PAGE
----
What do you do on election night? I ask because I sincerely want to know what we might do better.
For the most part, this week’s election night in the Half Moon Bay Review newsroom was pretty darn similar to my first election night with the newspaper in 2004. In fact, it was only significantly different in one respect from the way I covered elections in the 1980s.
We divvied up assignments. Mark took the City Council and Harbor District, Julia got the Fire District and school board and I resolved to write about a tax measure. We made sure we had cell numbers for all the players. We wrote our B matter ahead of time. That’s the soft, gooey center of civic journalism, with candidate ages, a sentence or two about their positions and history, etc. (If you aren’t doing this ahead of time, see me. I’ll be happy to tell you how to go about it.) And then we waited for results to start rolling in. In keeping with newsroom practice since the Paleolithic era, we ate pizza on election night. (I highly recommend the meaty Montara Mountain at It’s Italia on Main Street…)
The only substantive difference from, say, the mid-1990s, is that there are now reliable online numbers that make waiting around the county elections office sort of quaint.
Sure, we do more than plop it in the newspaper for next-day consumption. We tweet the winners, put photos from election parties on Facebook and update the website as quickly as possible. …
Still, it feels a little stale to me. And if the day-after newspaper bores me, well…
Here’s one thing we did for the first time: We held a post-election post mortem, going over our processes and the things that worked and did not work on a tight deadline.
My notes included:
Send photos to social media. I saw other local news outlets tweeting photos from candidate parties and election offices. Those were cool; few voters are invited into that inner sanctum and for the political junkies, I think that works. We resolved to send those photos next time.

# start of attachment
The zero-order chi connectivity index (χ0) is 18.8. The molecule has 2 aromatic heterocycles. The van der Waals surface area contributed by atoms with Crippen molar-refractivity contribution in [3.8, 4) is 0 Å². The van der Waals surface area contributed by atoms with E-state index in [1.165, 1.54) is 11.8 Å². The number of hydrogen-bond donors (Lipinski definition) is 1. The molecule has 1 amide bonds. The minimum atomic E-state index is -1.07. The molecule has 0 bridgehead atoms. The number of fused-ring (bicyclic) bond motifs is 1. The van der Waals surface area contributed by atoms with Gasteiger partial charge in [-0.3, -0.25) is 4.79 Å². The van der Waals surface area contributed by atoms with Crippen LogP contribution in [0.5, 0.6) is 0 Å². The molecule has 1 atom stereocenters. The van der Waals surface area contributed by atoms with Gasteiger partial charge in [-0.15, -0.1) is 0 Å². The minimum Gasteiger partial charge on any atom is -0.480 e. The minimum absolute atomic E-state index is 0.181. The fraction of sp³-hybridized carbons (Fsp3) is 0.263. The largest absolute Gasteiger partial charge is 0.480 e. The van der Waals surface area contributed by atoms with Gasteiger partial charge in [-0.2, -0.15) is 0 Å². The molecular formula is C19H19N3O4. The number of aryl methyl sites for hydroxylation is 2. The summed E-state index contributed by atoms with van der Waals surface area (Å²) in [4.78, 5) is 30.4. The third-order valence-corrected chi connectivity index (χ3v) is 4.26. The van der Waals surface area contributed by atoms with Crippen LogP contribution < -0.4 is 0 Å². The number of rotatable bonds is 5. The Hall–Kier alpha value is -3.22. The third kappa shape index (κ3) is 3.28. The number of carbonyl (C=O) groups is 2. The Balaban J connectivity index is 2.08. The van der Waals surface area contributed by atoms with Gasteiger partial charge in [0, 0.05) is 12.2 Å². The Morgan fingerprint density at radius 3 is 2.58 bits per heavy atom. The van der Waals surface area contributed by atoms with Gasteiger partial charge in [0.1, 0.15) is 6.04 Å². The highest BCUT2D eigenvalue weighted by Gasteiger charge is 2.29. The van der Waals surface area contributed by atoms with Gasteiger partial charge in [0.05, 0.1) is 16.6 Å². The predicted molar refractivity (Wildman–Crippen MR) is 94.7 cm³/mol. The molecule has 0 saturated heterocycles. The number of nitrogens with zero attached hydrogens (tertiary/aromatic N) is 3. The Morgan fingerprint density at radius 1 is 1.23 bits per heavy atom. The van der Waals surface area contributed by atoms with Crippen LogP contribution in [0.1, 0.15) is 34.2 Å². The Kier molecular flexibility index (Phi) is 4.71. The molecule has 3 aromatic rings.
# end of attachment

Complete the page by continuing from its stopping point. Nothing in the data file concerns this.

More and better mugshots. We had some trouble getting all the head shots we needed beforehand. We always shoot candidates as they come in for endorsements, but we were missing some of the more far-flung candidates. We resolve to do better. In fact, we should send a photographer to all local board meetings to get fresh shots.
Learn to just plug in quotes and let it go. We need to be quicker about getting those quotes on deadline and turning around our stories. The B matter should be ready with just a lede and a quote or two. We’ll work on it.
Percentages or raw numbers? We just need to decide. I suggest using both (Bob Jones won with 1,453 votes, or 33 percent of the votes cast…) We can’t do it one way in story A and another in report B.
So what do you do? We certainly try to get quick on-deadline quotes from winners and sometimes losers, but I’m not sure we learn much from those one-liners. We usually run a rail on 1A so people can see the winners quickly.
What else? What do you put in your newspaper the day after the election that ties it all up or analyzes results or sets up the new city council?
Please comment here and/or send me a note if you have ideas for injecting some life into election coverage.